Outcomes with Rituximab monotherapy versus R-CHOP in post-transplant lymphoproliferative disease arising after solid organ transplant: a multicentre UK study

David Burns, Katherine Clesham, Joanna Haughton, Michelle Lannon, Hayder Hussein, Jennifer Marsh, Martin Rowe, Anne Lennard, Roderick Johnson, Kate Cwynarski, Sridhar Chaganti

Research output: Contribution to conference (unpublished)Posterpeer-review


Post-transplant lymphoproliferative disease (PTLD) remains an important complication of solid organ transplantation. For B-cell PTLD, current first line therapies are Rituximab monotherapy (R-Mono) or R-CHOP. However, optimal selection of initial treatment is challenging due to concerns about the relative efficacy and toxicity of these modalities, and because of uncertainty about the prognostic value of baseline factors. This retrospective study identified 72 biopsy-proven cases of PTLD, diagnosed between 2000 and 2012, from 4 UK centres. These included 34 liver, 32 renal and 6 cardiothoracic transplant recipients. The median age at histological diagnosis was 47 years (range 16 - 72 years) and 68% were male. The median time from transplant to diagnosis of PTLD was 93 months (range 2 – 302 months), with 83% of cases occurring after 1 year. Tumour histology included 14 polymorphic and 49 monomorphic lesions (including 34 diffuse large B-cell, 5 plasmablastic, 4 Hodgkin and 1 T-cell lymphomas) whilst in 9 cases the PTLD subtype was unspecified. EBV-association was noted in 39/72 (54%) and this was significantly related to disease presenting within a year of transplant (X2 p=0.004). Initial therapy was R-Mono in 16/72 (22%) and R-CHOP in 34/72 (47%). Selection of R-CHOP versus R-Mono was significantly associated with stage ≥3 disease (odds ratio [OR] 6.7, p=0.01), onset more than 1 year after transplant (OR 7.3, p=0.03), lack of EBV association (OR 0.1, p=0.002) and monomorphic versus polymorphic histology (OR 14.0, p=0.004). In a multivariate logistic model, advanced stage (OR 11.0, p=0.06) and monomorphic histology (OR 8.5, p=0.03) retained significance. Of patients who received R-Mono, 15/16 (94%) completed at least 4 infusions, with no treatment-related deaths. Of these, 4 patients subsequently received R-CHOP for consolidation of response (2 patients) or for relapsed / refractory disease (2 patients). Of those who received R-CHOP as initial therapy, 23/34 (68%) completed at least 6 cycles, with 4 treatment-related deaths. The overall response rate to R-Mono was 81% (10 CR [complete remission], 3 PR [partial remission] and 3 NR [no remission]), similar to that of R-CHOP at 74% (19 CR, 6 PR, 5 NR and 4 undetermined; X2 p=0.67). With a median follow-up of 38 months, survival outcomes for R-Mono and R-CHOP were 2 year Event-Free Survival of 62% and 54% (p=0.77), 2 year Progression-Free Survival of 67% and 58% (p=0.48) and 2 year Overall Survival (OS) of 74% and 59% (p=0.52; Figure 1A) respectively. Amongst all study patients, significant baseline predictors of (inferior) OS were age ≥50 years (HR 2.9, p=0.006), stage ≥2 disease (HR 4.9, p=0.003), ECOG performance status ≥2 (HR 2.1, p=0.05), and elevated LDH (HR 2.2, p=0.08 borderline significance). Extra-nodal disease, histology, EBV-association and time from transplant were not predictive. In multivariate analysis, age>50 (HR 3.2, p=0.01) and advanced stage (HR 4.0, p=0.02) retained significance. Importantly, amongst those treated with R-Mono or R-CHOP, response to initial therapy was highly predictive of OS (overall response, HR 0.2, p<0.0001; complete response, HR 0.1, p<0.0001). Applying a 4 point modified prognostic index comprised of age>50, stage ≥2 disease, ECOG performance status ≥2 and elevated LDH, patients treated with R-Mono or R-CHOP with low risk disease (<2 points) had significantly improved survival compared to those with high risk disease (≥2 points), with 2 year OS of 90% versus 43% (p=0.001, Figure 1B). Notably, comparison of outcomes for R-Mono versus R-CHOP within high risk or low risk groups revealed no significant differences in survival. However, there was a trend towards inferior response amongst patients with high risk disease treated with R-Mono compared to R-CHOP (CR rate 1/6 [17%] versus 9/16 [56%]; X2 p=0.16), which was not observed for low risk disease. We report outcomes for R-Mono versus R-CHOP as initial therapy for PTLD arising after adult solid organ transplantation. Whilst R-CHOP is associated with greater toxicity, R-Mono may deliver inferior response rates in patients with high risk disease. Survival outcomes were not significantly different between therapies. Importantly, using a modified prognostic index we identify a subset of patients with high risk disease who exhibit very poor outcome, irrespective of initial treatment, for whom novel therapeutic strategies are urgently required.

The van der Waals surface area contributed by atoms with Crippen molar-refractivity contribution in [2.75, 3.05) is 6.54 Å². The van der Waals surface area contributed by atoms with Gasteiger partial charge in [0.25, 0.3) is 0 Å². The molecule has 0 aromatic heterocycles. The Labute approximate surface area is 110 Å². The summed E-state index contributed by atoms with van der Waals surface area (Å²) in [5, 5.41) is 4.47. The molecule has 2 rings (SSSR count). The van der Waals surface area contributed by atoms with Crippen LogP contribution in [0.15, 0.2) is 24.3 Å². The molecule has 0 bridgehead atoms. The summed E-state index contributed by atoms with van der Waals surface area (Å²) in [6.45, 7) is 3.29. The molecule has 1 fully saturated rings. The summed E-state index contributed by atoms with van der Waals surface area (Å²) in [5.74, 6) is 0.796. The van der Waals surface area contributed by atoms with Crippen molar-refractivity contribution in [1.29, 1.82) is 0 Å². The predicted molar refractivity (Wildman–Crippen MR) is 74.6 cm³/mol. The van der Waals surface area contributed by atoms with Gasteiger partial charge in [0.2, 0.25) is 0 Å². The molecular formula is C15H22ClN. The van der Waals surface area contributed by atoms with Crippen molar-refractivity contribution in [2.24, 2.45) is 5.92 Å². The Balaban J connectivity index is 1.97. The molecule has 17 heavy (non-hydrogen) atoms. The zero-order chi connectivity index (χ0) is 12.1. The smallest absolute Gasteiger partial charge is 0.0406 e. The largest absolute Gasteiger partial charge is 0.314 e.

Original languageEnglish
Publication statusPublished - 15 Nov 2013
EventASH Annual Meeting Abstracts -
Duration: 1 Dec 2005 → …


ConferenceASH Annual Meeting Abstracts
Period1/12/05 → …


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